A challenge of making the shift to remote work is that it can be tough to get into a good routine. Managers can help support staff by using remote work tools to set targets, track progress and monitor quality outputs. By working with tools like Asana, managers can schedule work, set deadlines and set up meetings with staff to help keep them on task and on deadline.
9. Make team collaboration and communication a priority
Prioritizing collaboration and communication can help to keep your staff motivated, engaged and happy. There are a range of virtual tools to use to do this like Zoom for video conferencing, Slack for daily communications, and email.
Managers should try to streamline communication and use tools that integrate well together, and to provide guidelines about communication expectations and what’s acceptable or not.
It’s also a good idea to ask staff for their feedback and thoughts on a variety of issues, as these may uncover areas for improvements and common grievances.
10. Have regular contact sessions with staff
In addition to prioritizing communication, also try to set up times to have regular one-one-one contact sessions with staff.
These are important for staff to raise questions, concerns, to set targets, to cement strong professional relationships and to help staff feel valued and engaged.
11. Make time for in-person catch-ups where possible
While most communication and contact within a remote team will be done virtually, it’s still a nice idea to try and host occasional in-person catch-ups and events where possible. This could be an annual retreat, end-of-year party or strategy session. In-person meetings can help to foster company culture and enhance working relationships and bonds between staff.
12. Create remote work hiring practices and policies
Transitioning to being 100% remote means that as your company grows and scales, you’ll need to be hiring remotely too.
It’s ideal to establish formalized remote work hiring practices and policies to guide your HR team. This can also help you strategize how to hire staff from around the world, given different labor laws, tax laws and other regulations.
13. Facilitate setting up staff remote work office spaces
Some remote companies support their staff getting set up with home workstations by providing stipends to cover equipment, internet, phone and other resources they may need. Or they may provide guidance on ergonomics, give access to work laptops, or have a bring your own device (BYOD) policy.
Making sure your staff have what they need to create a dedicated work space where they can be productive, supports happier and more productive staff.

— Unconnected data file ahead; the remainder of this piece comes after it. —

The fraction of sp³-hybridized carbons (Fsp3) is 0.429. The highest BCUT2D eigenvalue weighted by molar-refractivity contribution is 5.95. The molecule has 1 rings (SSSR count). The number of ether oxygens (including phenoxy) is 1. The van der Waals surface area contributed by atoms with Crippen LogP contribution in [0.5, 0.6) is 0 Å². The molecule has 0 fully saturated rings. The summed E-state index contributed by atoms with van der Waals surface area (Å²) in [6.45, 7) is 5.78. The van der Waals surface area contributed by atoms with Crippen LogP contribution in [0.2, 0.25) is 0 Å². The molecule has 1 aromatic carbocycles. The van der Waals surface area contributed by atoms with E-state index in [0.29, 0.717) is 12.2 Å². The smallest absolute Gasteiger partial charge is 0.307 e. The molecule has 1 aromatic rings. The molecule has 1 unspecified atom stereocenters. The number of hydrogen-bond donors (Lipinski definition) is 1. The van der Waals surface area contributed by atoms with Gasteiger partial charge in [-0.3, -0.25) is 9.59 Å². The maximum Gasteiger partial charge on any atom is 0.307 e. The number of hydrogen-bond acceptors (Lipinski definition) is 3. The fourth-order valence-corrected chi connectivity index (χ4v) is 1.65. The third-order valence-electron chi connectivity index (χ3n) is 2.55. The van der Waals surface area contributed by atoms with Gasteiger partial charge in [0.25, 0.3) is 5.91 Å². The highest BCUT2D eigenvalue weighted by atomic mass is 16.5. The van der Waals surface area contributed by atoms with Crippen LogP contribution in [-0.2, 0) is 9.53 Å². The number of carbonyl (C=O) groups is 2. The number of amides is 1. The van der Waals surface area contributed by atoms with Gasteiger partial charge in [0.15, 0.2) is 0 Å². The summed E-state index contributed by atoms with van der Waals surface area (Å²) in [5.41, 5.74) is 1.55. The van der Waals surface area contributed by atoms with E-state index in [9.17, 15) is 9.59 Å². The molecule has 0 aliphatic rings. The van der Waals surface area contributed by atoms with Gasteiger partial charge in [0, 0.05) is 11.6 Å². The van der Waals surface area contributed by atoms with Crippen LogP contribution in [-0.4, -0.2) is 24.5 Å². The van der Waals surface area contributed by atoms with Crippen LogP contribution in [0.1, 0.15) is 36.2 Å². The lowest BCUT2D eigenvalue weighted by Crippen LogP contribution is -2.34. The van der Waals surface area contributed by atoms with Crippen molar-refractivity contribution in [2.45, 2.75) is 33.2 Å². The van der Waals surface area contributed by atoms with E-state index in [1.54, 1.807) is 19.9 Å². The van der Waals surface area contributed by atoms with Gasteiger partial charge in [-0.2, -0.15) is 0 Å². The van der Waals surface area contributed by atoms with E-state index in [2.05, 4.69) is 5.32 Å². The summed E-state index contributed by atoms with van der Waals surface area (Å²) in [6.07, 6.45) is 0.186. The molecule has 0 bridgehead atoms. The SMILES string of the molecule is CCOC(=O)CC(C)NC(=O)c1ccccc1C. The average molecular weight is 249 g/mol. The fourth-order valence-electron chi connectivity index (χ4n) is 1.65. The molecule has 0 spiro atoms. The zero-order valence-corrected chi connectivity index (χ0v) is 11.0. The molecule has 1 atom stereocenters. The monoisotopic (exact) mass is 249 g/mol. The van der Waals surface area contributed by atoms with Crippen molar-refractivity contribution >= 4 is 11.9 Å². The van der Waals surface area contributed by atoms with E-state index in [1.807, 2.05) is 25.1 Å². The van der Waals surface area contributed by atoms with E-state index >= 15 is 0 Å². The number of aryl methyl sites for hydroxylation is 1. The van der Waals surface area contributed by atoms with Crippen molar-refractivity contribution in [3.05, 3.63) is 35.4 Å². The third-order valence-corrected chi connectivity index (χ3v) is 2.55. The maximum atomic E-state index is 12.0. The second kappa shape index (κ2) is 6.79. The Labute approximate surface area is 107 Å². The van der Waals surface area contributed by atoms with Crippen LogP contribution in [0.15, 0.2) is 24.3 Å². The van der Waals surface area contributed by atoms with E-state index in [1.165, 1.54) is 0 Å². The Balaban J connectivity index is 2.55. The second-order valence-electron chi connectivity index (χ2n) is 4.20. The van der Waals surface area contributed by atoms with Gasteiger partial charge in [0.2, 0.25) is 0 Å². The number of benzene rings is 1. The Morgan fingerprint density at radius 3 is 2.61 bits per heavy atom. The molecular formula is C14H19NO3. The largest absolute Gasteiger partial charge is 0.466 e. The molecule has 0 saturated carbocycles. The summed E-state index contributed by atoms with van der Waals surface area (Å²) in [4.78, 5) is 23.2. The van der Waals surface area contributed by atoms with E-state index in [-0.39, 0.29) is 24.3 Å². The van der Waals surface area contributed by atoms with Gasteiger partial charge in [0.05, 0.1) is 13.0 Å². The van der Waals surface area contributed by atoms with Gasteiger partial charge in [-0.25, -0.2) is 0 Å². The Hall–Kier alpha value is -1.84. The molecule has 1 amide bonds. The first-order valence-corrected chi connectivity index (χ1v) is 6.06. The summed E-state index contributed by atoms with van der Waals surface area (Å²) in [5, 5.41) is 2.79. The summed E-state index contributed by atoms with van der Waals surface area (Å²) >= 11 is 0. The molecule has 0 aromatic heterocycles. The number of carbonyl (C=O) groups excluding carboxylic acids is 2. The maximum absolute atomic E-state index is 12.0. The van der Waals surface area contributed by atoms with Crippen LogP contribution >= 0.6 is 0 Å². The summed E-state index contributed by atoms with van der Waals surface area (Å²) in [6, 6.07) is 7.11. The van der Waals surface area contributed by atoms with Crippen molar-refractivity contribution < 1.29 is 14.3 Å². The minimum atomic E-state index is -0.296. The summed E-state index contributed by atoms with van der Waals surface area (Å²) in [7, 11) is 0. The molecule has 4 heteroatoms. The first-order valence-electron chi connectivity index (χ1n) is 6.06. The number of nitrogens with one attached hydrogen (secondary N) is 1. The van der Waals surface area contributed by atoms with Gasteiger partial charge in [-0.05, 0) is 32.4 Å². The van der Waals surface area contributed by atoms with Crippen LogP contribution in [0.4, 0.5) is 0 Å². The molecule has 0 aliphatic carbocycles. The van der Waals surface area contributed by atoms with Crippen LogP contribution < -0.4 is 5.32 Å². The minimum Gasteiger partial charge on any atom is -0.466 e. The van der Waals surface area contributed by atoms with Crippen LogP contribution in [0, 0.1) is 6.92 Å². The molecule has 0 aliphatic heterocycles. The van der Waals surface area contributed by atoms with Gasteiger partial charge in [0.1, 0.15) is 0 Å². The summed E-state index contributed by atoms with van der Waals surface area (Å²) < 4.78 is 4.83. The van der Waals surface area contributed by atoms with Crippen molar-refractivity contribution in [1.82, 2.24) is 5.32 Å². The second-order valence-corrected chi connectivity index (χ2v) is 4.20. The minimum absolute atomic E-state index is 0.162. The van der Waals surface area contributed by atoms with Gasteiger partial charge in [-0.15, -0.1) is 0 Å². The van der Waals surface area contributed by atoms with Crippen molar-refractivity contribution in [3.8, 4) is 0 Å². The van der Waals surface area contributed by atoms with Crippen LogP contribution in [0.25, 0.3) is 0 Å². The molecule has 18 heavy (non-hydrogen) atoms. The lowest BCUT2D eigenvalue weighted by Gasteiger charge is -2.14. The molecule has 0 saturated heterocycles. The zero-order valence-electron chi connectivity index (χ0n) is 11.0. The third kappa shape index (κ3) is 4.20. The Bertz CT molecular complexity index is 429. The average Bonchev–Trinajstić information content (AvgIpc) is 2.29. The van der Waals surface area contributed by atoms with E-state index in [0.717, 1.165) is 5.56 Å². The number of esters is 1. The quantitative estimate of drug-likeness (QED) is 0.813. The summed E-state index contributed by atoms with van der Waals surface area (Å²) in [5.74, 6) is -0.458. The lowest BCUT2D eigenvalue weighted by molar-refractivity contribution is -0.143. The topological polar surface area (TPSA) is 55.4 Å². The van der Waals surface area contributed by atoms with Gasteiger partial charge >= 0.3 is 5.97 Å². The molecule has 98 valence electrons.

14. Provide ongoing capacity training and skills development
Remote teams will need to learn many new skills to stay productive, new software and systems, and may also need to have regular cybersecurity awareness training. Employers can support their remote teams by providing skills and capacity training.
15. Set goals and track targets and success
Just because your staff are now working remotely, doesn’t mean they can be left to their own devices entirely. It’s still important to help your teams and individual staff members set work and professional development goals and targets, and to help them stay on track.
You’ll also need to communicate with staff how their success will be measured and to provide established key performance indicators for remote employees. Goals setting can help staff stay productive, motivated and can encourage healthy competition. And it can also help flag problems with productivity or performance.
16. Foster diversity, equity, and inclusion in the remote workplace
When a company shifts to being location-independent, it means that suddenly, you can hire from a much broader talent pool than being limited to areas in proximity to your office.
And by actively trying to be more diverse, and inclusive, you can more easily attract and retain the top talent from around the globe.
You may want to consider creating a HR strategy that fosters a sense of diversity, equity and inclusion, so that it’s not left to chance.
Final thoughts on the future of remote work
It’s clear that remote work is here to stay. More and more companies are making the move to being fully remote. If your business is contemplating this transition, then it’s best to take a proactive approach and learn from those who’ve been through this switch before.
Hopefully the tips and insights above will help make your transition smoother and more successful.